Imagine… the World Series is in the 9th inning and your team is down by just one run. The bases are loaded and it’s your turn at bat; YOU step up to the plate. Both teams and the entire crowd is waiting and watching to see what happens. The first pitch comes in. It’s directly over the plate but you misjudge and don’t swing. Strike one. You shrug it off and think “no big deal. I can do this!”. The next two pitches come in but they are high and outside.

You are feeling pretty good. All you need is just one hit. One run to seal the game. You step back into the batter’s box and watch as the next two pitches sail directly over home plate. You swing, but miss. You’re starting to feel discouraged, but you don’t have time to process your emotions. You can’t let yourself think. You know that so much is riding on this game; It’s the World Series, after all!

You step out of the box, shake off the anxiety and your nerves, and get back in the box. This is it. This is what you’ve been waiting for. Just you and the pitcher. He rears back and throws. It’s a curve ball. You swing. You miss. You strike out.

Life throws us curve balls; no doubt about it. But honestly, it’s how we persevere and deal with those curve balls that creates our character, and building our character is what builds our hope. And hope is basically all we have in the grand scheme of life.

Do you deal with life’s curve balls as an iceberg or an obstacle course?

Here’s the difference.

You’re in your boat of life floating along and then the unexpected happens. BAM! It may be a divorce, an illness, death of a loved one, loss of a job… really anything can throw us off course.

If you look at the event as an iceberg then you allow it to sink you. You can react in one of two ways: first, you could react by becoming bitter, angry, and mad at the world. Or, you could allow the sadness and depression to engulf you and become withdrawn, aloof, and sullen.

But if you look at life as a learning experience that we all venture through, then you look at life as a giant obstacle course. You see the value in the lessons, even though sometimes it’s hard because of the pain that we must go through. And I’m not saying this from a position of a lack of experience. I’ve faced and dealt with hardships, believe me.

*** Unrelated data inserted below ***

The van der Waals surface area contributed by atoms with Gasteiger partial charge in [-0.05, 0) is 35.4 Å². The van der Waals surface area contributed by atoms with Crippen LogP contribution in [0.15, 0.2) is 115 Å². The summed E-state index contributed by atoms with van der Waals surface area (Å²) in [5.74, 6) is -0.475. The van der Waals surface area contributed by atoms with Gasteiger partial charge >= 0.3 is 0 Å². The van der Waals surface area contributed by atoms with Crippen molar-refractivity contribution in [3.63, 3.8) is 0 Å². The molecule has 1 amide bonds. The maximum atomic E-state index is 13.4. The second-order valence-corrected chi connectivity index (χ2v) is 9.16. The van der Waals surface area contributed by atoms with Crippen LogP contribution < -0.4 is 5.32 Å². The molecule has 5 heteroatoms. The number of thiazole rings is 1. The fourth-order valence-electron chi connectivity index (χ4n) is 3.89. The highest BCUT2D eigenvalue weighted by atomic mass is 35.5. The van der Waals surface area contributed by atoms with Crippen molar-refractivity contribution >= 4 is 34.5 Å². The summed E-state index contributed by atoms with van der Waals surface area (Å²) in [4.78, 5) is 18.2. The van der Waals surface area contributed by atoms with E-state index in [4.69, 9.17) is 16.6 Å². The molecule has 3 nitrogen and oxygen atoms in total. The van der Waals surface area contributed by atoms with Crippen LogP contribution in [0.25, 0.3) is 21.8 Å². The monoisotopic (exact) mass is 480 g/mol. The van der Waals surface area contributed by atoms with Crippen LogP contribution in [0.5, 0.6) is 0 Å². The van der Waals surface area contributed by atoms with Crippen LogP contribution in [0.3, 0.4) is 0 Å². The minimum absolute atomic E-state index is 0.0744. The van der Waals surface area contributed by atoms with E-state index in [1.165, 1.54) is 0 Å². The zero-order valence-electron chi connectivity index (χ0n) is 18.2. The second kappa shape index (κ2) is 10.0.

My own personal obstacle course started when I was 4 and my parents divorced. My sister and I went to go live with my mom and then we moved to go live with my dad and stepmom. My sister got very sick when I was 12, she was 16. Then, I watched my sister, my only sibling, deteriorate right in front of my eyes because of multiple sclerosis. I bathed her, fed her, helped her walk and talk until her death at age 20; I was 16.

Then was I was 18 I got pregnant, and at 19 became a single teenage mom just 6 months after graduating from high school. I graduated in the top 5% of my high school class but was on Medicaid and food stamps. At the age of 20 I got married and then at 23 I got divorced. I put myself through college and graduated with a master’s degree in speech pathology. In 2002, after working for two years and not feeling valued as an employee, I started my own business out of a tiny house in Garland. I also got remarried that year and was successful in growing our family, getting pregnant shortly after we wed.

I had my daughter Grace in July and took a week and a half off for maternity leave. If I didn’t work I didn’t get paid. It was stressful but that was life. My husband worked nights and we rarely saw each other, but we were happy because we had a family and each other.

I have had a pulmonary embolism in 2005 and in 2012, when I was 37, I had a stroke in 2 places which required a 7 hour brain surgery. I could keep going with all of the things life has thrown me, but I think you get the gist. Life hasn’t been easy for me and I doubt it has for you, either.

My point in all of this is that life is going to throw you curve balls, but waving the white flag and packing up and going home is not an option. If you woke up then you have a reason to be here. You have a purpose to fulfill. Some days are absolutely going to be harder than others, but draw hope and encouragement from whatever sources you have and know that you, too, can pull through this.

After all, realize that it is all about learning, growing, and building relationships in this giant obstacle course called life.